If you're like most people, you've probably started thinking already about the traditional foods you'll eat this week at Thanksgiving dinner.
As many of us learned in elementary school, the holiday is based on a three-day harvest feast held back in 1621. No one knows for certain what exactly was on the table at that first meal, but two colonial accounts mention venison, wild fowl, lobsters, eels, mussels, grapes, plums, and corn.
What's conspicuously not mentioned are some of the foods we now consider Thanksgiving staples, such as sweetened cranberry sauce, potatoes, and pumpkin pie. Turkey is mentioned, but its prominence at that first meal is doubtful.
This week on Intersection, we’ll talk turkey, stuffing, and pumpkin pie, and ask why we eat the foods that we do on Thanksgiving.
Marcia Vanderlip is the food editor for the Columbia Daily Tribune.
Trey Quinlan is the chef and owner of Trey Bistro.
Sandy Oliver is a food historian and co-author of the book Giving Thanks: Thanksgiving Recipes and History, from Pilgrims to Pumpkin Pie.
Carol Fisher is a writer on cookbook and food history. She’s the author of The American Cookbook: A History.
(Program was recorded Thursday, April 12.)Spring is officially upon us, and for many in the country it arrived early this year. We get some possible explanations for the record high temperatures in March. You'll also hear how the early spring could benefit farmers, consumers and even the insect population.
Rob Lawrence, forest entomologist, Missouri Department of Conservation
Tony Lupo, chairman, University of Missouri Department of Soil, Environmental and Atmospheric Sciences
Michael Monson, chair, University of Missouri Department of Agricultural and Applied Economics
Lowell Schachtsiek, a farmer from northeast Missouri (joining the program by phone)
Janice Stillman, editor of the Old Farmers Almanac (joining the program by phone)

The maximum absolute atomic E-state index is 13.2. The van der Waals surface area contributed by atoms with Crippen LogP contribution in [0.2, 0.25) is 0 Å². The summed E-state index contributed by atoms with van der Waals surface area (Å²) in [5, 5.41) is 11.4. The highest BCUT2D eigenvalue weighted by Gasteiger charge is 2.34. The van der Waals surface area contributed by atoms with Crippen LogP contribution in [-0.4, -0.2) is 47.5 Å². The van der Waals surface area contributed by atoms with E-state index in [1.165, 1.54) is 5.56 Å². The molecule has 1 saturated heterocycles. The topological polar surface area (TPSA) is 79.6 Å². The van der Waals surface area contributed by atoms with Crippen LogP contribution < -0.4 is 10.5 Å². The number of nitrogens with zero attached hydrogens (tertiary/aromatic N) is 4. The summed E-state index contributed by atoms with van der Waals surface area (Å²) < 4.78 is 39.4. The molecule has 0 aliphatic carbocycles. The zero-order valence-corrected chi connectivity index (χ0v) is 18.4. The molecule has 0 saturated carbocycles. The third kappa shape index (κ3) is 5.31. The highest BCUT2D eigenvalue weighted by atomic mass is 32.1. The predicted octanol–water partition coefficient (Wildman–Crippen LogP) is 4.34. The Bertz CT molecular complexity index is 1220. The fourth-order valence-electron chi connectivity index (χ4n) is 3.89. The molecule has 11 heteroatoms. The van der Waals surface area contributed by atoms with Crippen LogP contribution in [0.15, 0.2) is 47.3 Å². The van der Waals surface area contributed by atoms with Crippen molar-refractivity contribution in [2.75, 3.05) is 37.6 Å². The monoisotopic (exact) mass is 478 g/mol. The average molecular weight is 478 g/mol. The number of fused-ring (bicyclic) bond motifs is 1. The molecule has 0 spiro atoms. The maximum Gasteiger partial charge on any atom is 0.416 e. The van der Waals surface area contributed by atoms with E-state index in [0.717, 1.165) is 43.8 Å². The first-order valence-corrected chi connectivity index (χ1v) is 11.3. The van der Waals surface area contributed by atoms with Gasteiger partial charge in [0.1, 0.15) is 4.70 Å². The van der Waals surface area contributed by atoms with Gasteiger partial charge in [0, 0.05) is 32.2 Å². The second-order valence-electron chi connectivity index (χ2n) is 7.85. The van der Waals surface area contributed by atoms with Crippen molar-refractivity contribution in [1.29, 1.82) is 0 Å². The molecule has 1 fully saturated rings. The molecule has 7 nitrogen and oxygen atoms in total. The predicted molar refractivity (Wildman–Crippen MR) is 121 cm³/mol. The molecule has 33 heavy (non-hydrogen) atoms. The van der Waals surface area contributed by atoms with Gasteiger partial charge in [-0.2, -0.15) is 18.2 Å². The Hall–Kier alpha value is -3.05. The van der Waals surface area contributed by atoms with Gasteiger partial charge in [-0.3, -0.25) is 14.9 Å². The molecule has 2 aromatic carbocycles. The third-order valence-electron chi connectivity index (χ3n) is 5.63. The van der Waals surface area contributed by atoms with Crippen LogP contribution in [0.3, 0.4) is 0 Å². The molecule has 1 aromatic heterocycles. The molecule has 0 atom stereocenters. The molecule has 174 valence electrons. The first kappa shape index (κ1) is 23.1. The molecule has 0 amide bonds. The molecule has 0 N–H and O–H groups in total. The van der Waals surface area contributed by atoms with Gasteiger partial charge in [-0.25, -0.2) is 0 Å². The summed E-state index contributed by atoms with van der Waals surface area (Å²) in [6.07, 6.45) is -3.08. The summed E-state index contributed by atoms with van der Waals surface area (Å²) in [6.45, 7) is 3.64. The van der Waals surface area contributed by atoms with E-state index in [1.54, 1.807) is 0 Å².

Although scientists say it is possible to provide everyone with more than enough food calories, humanity still faces the stark reality of chronic hunger, and not just in the developing world. In this town-hall forum, our panelists explain the challenges -- for consumers, farmers, governments, and scientists -- that make it difficult to feed the world now and into the future.
Maria Rodriguez Alcala, assistant director of undergraduate studies in agricultural and applied economics, University of Missouri
Bill Allen, assistant professor of science journalism, University of Missouri
Paul Lasley, professor and chair of the Sociology and Anthropology departments, Iowa State University.
As consumers we expect the food we eat to be plentiful and affordable. But the factors that keep food prices down affect many different areas of our societal landscape. Today's Intersection discussion explores the business and management of agriculture -- in particular, how our complex food system affects people here in mid-Missouri and around the globe.
Ronald Plain, MU professor of agricultural economics and Extension economist
Handy Williamson, MU vice provost for international programs and professor of agricultural economics
Richard Oswald, farmer and board member of the Missouri Farmers Union (joining the program by phone)
As unemployment rises, an increasing portion of the population finds itself without enough to eat. Central Missouri has the added challenge of a rural geography that makes delivering food to a population in need more complicated. Today's discussion centers on what is being done to help the hungry in our community.
Peggy Kirkpatrick, executive director, The Food Bank for Central & Northeast Missouri
Most people are affected in some way by the changing landscape of agriculture, food and fuel production in America. Panelists discuss how dynamic changes to agriculture - and the impact of these changes - are playing out in Missouri and around the world.
Listen to the podcast by clicking here.
Scott Brown, research assistant professor and program director of livestock and dairy at MU's Food and Agricultural Policy Research Institute.
Mary Hendrickson, associate professor of rural sociology at MU and a coordinator of the Food Circles Networking Project.
Domingo Martinez, director, Cambio Center for Research and Outreach on Latinos and Changing Communities.